A statement on Banksy's website Thursday said the "Stealing Banksy?" sale "has been organized without the involvement or consent of the artist."
Banksy spokeswoman Jo Brooks confirmed the message was genuine.
Banksy, who has never disclosed his full identity, began his career spray-painting buildings in Bristol, England and has become one of the world's best-known artists.
The fate of his works has grown more contentious as their value has risen. Banksy's satirical stencils swap hands for high six-figure sums; in February, his "Kissing Coppers" sold at a Miami auction for $575,000.
Seven works, including a giant rat and a girl with a red balloon, are being sold by Sincura Group, which says it prides itself on "obtaining the unobtainable." Sincura was criticized last year for handling the sale of a Bansky mural whose removal from the wall of a north London store dismayed many locals.
The company insists it removes Banksy murals only when "approached by building owners and asked to remove artwork illegally painted on their sites."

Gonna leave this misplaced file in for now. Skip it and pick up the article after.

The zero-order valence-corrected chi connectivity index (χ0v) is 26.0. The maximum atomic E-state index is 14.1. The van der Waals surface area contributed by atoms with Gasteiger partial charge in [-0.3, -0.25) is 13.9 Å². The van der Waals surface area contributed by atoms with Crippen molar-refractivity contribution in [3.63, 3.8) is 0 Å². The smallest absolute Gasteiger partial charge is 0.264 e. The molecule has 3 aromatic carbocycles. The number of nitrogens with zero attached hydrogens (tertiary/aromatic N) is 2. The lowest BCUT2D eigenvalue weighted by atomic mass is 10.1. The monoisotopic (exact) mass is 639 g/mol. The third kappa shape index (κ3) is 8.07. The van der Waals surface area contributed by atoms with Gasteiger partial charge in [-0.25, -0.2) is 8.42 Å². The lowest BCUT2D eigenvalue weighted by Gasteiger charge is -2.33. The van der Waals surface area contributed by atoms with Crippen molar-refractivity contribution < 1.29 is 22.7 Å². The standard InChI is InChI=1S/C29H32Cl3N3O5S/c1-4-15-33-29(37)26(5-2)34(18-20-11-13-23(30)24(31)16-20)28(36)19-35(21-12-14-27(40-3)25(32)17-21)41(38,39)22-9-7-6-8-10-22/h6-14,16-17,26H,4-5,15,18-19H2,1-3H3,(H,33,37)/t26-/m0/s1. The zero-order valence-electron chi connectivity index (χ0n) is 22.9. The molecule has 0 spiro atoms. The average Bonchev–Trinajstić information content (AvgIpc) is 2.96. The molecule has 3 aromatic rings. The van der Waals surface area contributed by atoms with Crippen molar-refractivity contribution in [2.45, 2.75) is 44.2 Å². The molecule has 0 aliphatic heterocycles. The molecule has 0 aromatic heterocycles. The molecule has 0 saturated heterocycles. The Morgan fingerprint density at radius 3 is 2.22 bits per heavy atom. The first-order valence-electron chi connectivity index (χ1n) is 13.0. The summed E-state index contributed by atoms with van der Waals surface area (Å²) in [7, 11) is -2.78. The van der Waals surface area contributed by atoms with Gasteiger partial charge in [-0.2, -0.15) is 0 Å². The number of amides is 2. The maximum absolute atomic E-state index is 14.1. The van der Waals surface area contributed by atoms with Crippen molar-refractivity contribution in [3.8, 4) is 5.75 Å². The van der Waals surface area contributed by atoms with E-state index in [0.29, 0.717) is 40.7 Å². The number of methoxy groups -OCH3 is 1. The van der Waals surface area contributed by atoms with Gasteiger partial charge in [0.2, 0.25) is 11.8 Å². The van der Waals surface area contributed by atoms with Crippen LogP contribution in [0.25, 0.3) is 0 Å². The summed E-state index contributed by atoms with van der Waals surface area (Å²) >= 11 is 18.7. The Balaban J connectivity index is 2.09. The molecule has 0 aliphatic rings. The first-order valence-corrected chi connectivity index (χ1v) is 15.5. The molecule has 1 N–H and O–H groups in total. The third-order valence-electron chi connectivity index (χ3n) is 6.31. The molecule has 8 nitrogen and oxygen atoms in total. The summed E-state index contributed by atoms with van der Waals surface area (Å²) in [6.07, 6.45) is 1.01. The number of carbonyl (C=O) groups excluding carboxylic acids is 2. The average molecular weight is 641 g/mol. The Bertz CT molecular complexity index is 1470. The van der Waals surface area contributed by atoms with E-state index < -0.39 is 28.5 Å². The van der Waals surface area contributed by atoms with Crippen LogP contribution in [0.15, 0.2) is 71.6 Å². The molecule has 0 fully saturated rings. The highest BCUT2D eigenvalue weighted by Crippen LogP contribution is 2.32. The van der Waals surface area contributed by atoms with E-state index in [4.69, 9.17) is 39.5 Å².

Sincura says the pieces will be exhibited at a London hotel until Sunday to explore "the social, legal and moral issues surrounding the sale of street art." They will then be sold by online auction and sealed bid.
The works include an image of two children playing with a "No Ball Games" sign which was cut off of a shop wall in London last year. Sincura, which has valued the work at 1 million pounds, says proceeds from its sale will go to unspecified local charities.
That is unlikely to silence the company's critics — though Banksy's own denunciation of the sale ended on an ironic note.
"This show has got nothing to do with me and I think it's disgusting people are allowed to go around displaying art on walls without getting permission," he wrote.